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Violence against migrants in Greece intensifies

A policeman advises migrants squatting in an abandoned home in northern Greece on how to protect themselves from a possible racist attack.

By Pantelis Houlakis & Yiannis Souliotis

Brutal attacks against migrants in Greece are becoming almost a daily occurrence, with violent mobs acting almost unhindered as police have failed to make any significant arrests.

As well as Attica, where numerous such assaults have been recorded in the past month or so, there have also been reports of similar attacks on the island of Crete, where two extremely violent incidents were carried out in as many days this week.

In the early hours of Monday, a group of unidentified assailants jumped a 25-year-old homeless Egyptian man who had found temporary shelter at Talo Square in Hania’s Nea Hora district. They beat him with metal bars, causing extensive injuries all over his body. The victim was taken to Hania Hospital, where he had to have lifesaving surgery which included the removal of a kidney.

In the early hours of the previous day, a group of four men attacked two Algerian migrants in their mid-20s who were sleeping near the Nea Hora beach. The assailants used iron bars, wooden bats and knives in the assault, and robbed the pair of their mobile phones and money. Hania Hospital treated them for extensive head injuries and stab wounds.

Back in Attica, late on Sunday night, a gang of young men assaulted a Pakistani migrant at the Attiki metro station, in an incident that was recorded by a bystander on a mobile phone camera. Police arrested 25 people in connection with the attack and confirmed that several were members of the neo-Nazi Chrysi Avgi (Golden Dawn) party, which was elected into Parliament on Sunday with 6.9 percent of the vote on an anti-migrant platform. When the victim of the Attiki station assault failed to positively identify his attackers, all 25 suspects were released from custody.

These attacks did not come out of the blue, as such incidents have been steadily increasing recently in frequency, causing rising concern among the majority of Greeks.

The first of this recent spate came on the night of May 28, when a Greek man, who remains at large, stabbed a Pakistani national at the Aghios Nikolaos electric railway (ISAP) station.

A day later, a gang brutally beat a Bangladeshi man, also at Aghios Nikolaos station. Witnesses of both attacks said they believed the attackers to be supporters of Golden Dawn, though police investigations could not confirm this.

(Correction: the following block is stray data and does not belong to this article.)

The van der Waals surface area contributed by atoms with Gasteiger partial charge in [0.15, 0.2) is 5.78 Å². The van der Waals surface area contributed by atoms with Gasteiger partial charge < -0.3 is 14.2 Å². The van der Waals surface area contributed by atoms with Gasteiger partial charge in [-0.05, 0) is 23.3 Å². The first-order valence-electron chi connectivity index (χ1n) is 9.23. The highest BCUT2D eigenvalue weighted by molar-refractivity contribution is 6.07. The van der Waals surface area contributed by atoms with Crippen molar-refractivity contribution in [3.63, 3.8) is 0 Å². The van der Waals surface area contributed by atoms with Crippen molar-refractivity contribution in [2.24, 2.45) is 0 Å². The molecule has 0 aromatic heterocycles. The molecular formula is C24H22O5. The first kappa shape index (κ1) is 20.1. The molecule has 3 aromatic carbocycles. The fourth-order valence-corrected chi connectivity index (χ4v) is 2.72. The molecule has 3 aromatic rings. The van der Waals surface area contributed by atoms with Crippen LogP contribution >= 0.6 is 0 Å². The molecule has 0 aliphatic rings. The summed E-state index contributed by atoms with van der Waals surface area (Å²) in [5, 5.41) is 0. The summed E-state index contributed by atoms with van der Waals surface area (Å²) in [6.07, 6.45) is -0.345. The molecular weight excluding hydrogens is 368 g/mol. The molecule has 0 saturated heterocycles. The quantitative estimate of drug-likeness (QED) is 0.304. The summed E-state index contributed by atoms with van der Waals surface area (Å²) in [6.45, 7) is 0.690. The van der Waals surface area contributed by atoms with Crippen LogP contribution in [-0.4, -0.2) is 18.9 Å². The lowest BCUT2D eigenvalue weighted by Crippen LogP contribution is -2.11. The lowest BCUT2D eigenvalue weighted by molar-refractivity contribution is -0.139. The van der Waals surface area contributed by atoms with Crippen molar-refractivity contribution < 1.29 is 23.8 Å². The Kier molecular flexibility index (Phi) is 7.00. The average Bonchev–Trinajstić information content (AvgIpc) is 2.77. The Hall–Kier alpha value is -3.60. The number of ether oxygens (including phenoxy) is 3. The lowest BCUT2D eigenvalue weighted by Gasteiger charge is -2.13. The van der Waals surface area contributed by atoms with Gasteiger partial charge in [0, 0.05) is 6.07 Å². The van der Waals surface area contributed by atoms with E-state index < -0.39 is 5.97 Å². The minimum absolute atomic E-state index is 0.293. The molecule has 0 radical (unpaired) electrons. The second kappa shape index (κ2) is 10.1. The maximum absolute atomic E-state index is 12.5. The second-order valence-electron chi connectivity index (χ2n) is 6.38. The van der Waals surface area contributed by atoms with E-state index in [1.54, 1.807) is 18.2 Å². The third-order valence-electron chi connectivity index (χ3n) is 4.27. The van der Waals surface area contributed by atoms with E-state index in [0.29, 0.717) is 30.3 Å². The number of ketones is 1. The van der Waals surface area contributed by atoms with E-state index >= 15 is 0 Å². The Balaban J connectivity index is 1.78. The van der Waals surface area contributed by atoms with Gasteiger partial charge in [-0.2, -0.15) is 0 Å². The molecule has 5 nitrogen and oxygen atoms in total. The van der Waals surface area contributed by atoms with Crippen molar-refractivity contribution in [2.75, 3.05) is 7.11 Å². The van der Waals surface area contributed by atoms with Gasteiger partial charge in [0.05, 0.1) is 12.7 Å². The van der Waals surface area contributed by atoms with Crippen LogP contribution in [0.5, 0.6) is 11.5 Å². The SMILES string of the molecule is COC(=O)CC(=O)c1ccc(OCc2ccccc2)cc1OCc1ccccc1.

On the evening of June 1, several Golden Dawn supporters were arrested after attacking a number of migrants they spotted while on a motorcycle rally through the capital -- in central Athens, as well as on Iera Odos and Pireos streets, south of the center. Among those taken into custody was the daughter of Golden Dawn’s leader, Nikos Michaloliakos.
Again, no one was arrested.

On June 12, an Egyptian man, who was working legally as a fisherman, was viciously beaten (photo) during a mob attack on the home he shared with another three compatriots in Perama, outside Piraeus, in the middle of the night. He told police that at least one of the assailants was wearing a T-shirt with the Golden Dawn logo on it. Five men and one woman were arrested after the victim identified them as being among his attackers. They testified before a Piraeus prosecutor last week and were conditionally released.

In Hania, however, local groups are trying to get a handle on the situation and responded to the latest assaults with the creation of the Anti-Fascist Initiative, holding an open meeting at the town’s soup kitchen in order to discuss the problem and ways of dealing with it.

Representatives of local groups condemned the attacks and called for immediate police action so that the perpetrators are brought to justice.

According to Yiannis Tsoukatos, a member of the Steki Metanaston migrant support center and rights group, the attacks are most likely racially motivated.

“They were carried out by a gang that most probably has a racial motivation,” Tsoukatos said. “These immigrants live within our society and they have never harmed anyone. Unfortunately, they had no work and were forced to sleep outdoors,” he added of the three recent victims, who were known by the local community as quiet people who could often be seen lining up for food at the soup kitchen.

Late on Tuesday, the Hania branch of the Steki Metanaston released a statement saying: “Society as a whole needs to stand united and strong against such phenomena of extreme racism. We need to create a protective net around all people against these fascist gangs. This is not just about the migrants or those who help and support them, but about society as a whole because migrants are the fascists’ first target because they are the weakest target. Then it will be everyone else.”

Meanwhile, two anti-racism rallies have been organized in Nea Hora next week, at 7 p.m. on Monday and Thursday, to condemn the attacks.

According to regional councilor Serafeim Rizos, “the murderous attacks of the past few days against economic migrants must be condemned by the whole of society, because it is the business of everyone to stop the spread of such phenomena.”

Hania bar representative Nikos Tzaras said on Wednesday that the attacks are a breach of the civil code and have no ideological content. They are committed, he said, “by people who have no regard for human life and who have no connection to society. The police must investigate these crimes and society must consider the magnitude of the problem.”

ekathimerini.com , Thursday June 21, 2012 (18:32)  
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